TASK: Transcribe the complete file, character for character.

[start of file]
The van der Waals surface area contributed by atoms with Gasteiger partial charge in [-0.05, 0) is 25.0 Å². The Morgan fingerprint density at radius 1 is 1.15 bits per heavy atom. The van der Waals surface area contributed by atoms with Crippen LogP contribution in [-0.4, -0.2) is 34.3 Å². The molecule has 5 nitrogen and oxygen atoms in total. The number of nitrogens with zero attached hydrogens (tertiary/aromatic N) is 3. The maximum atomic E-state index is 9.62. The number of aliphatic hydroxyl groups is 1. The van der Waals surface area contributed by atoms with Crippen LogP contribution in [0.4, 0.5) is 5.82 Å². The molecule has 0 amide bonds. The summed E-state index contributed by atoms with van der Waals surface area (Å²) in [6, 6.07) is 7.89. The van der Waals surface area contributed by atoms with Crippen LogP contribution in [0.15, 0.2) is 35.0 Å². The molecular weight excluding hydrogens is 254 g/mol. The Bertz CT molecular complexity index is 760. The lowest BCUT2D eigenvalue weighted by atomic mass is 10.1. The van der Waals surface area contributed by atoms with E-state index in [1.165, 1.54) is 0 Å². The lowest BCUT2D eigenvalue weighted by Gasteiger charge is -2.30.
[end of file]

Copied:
The van der Waals surface area contributed by atoms with Gasteiger partial charge in [-0.05, 0) is 25.0 Å². The Morgan fingerprint density at radius 1 is 1.15 bits per heavy atom. The van der Waals surface area contributed by atoms with Crippen LogP contribution in [-0.4, -0.2) is 34.3 Å². The molecule has 5 nitrogen and oxygen atoms in total. The number of nitrogens with zero attached hydrogens (tertiary/aromatic N) is 3. The maximum atomic E-state index is 9.62. The number of aliphatic hydroxyl groups is 1. The van der Waals surface area contributed by atoms with Crippen LogP contribution in [0.4, 0.5) is 5.82 Å². The molecule has 0 amide bonds. The summed E-state index contributed by atoms with van der Waals surface area (Å²) in [6, 6.07) is 7.89. The van der Waals surface area contributed by atoms with Crippen LogP contribution in [0.15, 0.2) is 35.0 Å². The molecular weight excluding hydrogens is 254 g/mol. The Bertz CT molecular complexity index is 760. The lowest BCUT2D eigenvalue weighted by atomic mass is 10.1. The van der Waals surface area contributed by atoms with E-state index in [1.165, 1.54) is 0 Å². The lowest BCUT2D eigenvalue weighted by Gasteiger charge is -2.30.